We’re already well into the New Year, and it’s now that all your good intentions may be beginning to falter. Are you still going to the gym? Eating that celery? Leaving work early? De-cluttering the house?
And what about in business? Did you call out any big goals or strategies for this year? Are you planning a re-stage of your website? Are you seeking to increase conversion? Are you building your organisation’s capabilities? Here are 5 New Year’s resolutions you absolutely should keep in 2015 when it comes to marketing your business…
1. Find your purpose
Consumers now are looking for much more than just a product benefit or brand name in order to give you their money and their loyalty. In fact, it’s not just consumers but employees as well: 60% of Millennials are looking for “a sense of purpose” when choosing which company to work for. Dove has been running their popular Campaign for Real Beauty since 2004, while 2014 saw the powerful Always #likeagirl campaign, which came out of research commissioned by the brand that found that 50% of girls report a drop in confidence after their first period. As an example of what not to do, just look to Victoria’s Secret perfect “body” fiasco, which led to a backlash with women responding that #iamperfect, thank you very much.
Brands like Toms and Warby Parker are also now showing that it’s possible to do good, with a social mission right at the heart of their business model, while making a profit. So what meaning can you bring to your business? What do you believe in? What’s your underlying purpose? Why should consumers care?
2. Embrace the newsroom approach
People are engaging (or not) with your brand 365 days of the year: they’re complaining on Twitter, sharing on Facebook, creating wish lists on Pinterest. Sometimes you just can’t plan ahead – remember the Oreo Superbowl #blackout? Static strategies written in PowerPoint last year will do you no good and agility is key, especially as the environment in which your business is operating is so rapidly changing. One big success of 2014 was the Adidas ‘All in or Nothing’ campaign during the World Cup. It was expensive but arguably paid off spectacularly, making it the most talked about brand and hashtag #allin while Adidas was even the sponsor for both teams in the final. The approach was also risky, and engaging real-time with consumers does bring with it any number of pitfalls: see J C Penney trying to be funny during last year’s Superbowl and Delta’s ignorance during the World Cup, or Build-a-Bear wanting to mark the anniversary of 9/11.
You may get lucky with a few interns who come up with something funny now and then, but to be really successful in real-time engagement you need a robust combination of planned, anticipated and reactive content, with a multi-functional team ready to respond with the right message at the right time.
3. Get geeky about data
In order to engage in real-time marketing, you’ll need the right information and data at your fingertips. The internet is a gold mine of customer intelligence, but companies are not yet taking full advantage of this. Attempts at re-targeting are annoying rather than helpful: adverts for products you’ve already bought, hotels you’ve already booked are following you all across the web. Then there was the case of Target congratulating a girl on her pregnancy before she had even told her parents. Oops.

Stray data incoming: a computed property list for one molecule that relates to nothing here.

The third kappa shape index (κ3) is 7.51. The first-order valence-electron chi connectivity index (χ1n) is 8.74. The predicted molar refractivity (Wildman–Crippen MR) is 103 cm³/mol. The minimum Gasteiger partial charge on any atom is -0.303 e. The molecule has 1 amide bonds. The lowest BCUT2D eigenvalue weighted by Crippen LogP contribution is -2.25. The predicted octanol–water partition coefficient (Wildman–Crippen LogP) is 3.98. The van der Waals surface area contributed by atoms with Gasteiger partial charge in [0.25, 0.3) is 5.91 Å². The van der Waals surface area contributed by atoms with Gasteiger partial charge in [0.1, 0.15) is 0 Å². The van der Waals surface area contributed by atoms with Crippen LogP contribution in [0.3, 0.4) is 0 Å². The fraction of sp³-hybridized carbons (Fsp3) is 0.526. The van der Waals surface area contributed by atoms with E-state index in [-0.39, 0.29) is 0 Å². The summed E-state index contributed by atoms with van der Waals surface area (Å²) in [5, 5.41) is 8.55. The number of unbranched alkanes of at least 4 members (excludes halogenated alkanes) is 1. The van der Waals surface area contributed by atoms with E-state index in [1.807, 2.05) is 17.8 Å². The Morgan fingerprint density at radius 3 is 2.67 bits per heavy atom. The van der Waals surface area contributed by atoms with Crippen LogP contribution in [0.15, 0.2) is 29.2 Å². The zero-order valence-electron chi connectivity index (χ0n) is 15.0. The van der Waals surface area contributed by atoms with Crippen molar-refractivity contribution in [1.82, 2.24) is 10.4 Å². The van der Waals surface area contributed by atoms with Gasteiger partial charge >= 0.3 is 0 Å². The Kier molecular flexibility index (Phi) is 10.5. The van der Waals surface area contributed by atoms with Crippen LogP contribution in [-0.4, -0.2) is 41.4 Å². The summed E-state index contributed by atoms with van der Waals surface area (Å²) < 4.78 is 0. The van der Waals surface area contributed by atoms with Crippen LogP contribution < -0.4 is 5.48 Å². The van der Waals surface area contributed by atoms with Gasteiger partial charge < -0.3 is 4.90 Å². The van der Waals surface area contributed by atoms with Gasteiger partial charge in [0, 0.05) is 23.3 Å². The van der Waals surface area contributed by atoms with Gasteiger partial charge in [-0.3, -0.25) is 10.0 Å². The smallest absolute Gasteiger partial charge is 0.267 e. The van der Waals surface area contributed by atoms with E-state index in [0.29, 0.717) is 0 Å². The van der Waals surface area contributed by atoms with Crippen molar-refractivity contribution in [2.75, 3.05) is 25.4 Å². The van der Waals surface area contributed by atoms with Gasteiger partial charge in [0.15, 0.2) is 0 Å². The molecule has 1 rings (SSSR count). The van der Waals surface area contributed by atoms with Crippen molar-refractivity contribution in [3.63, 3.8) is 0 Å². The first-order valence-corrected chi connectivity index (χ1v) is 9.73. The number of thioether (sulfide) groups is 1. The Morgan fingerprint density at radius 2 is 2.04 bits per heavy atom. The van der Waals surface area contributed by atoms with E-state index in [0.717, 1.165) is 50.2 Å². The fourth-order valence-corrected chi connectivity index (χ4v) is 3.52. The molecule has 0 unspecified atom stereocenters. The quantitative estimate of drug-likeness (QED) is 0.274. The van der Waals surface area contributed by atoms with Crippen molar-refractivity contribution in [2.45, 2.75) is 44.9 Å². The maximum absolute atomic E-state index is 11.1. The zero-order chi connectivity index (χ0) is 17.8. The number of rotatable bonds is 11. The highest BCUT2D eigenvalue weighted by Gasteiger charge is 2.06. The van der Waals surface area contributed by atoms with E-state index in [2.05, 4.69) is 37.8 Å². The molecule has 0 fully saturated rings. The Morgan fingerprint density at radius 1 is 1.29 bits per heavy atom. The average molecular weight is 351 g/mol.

Analytics are critical to understanding how your website is performing, what content people are engaging with in social, and what you should be doing to improve.
4. It’s all about integration
Consumers don’t think about your brand in silos: every interaction on desktop or mobile, Facebook or Twitter, online or offline, should be seamlessly working together as one holistic experience. If a product is out of stock, the shop assistant should be able to take you onto the website and order it online for you – likewise, when browsing an eCommerce site, you expect to see availability in your nearest store. And integration is not just about the digital and the physical world: we are also seeing a need to integrate across different parts of a business, with marketing having to align with everyone from customer service to PR to legal; work on content creation feeding into web and SEO, social media, email; different social media platforms needing to work together; and so on.
You may need to drastically think your organisation in order to address these changing needs of the business.
5. This really is the year of mobile
Every year has been called out as the year of mobile for as least the past five years if not more, and yet we’re still not reflecting this shift in our activities. Mobile has already overtaken overall desktop traffic on the internet. Half of Google’s search queries come from mobile but many websites are still not responsive for different screen sizes (Google recently a mobile-friendly testing tool for a quick check of how your site is performing). More than 70 per cent of Facebook activity is now via mobile but many brand pages have apps that only work on desktop.
It really is time now to take mobile seriously, with mobile-driven, short-form video on the rise, mobile payments becoming more and more common, and proximity messaging and hyper-targeting more and more effective.
So will you be sticking to your New Year’s Resolutions? You’d better, if you want a business that thrives in this fast-evolving digital landscape.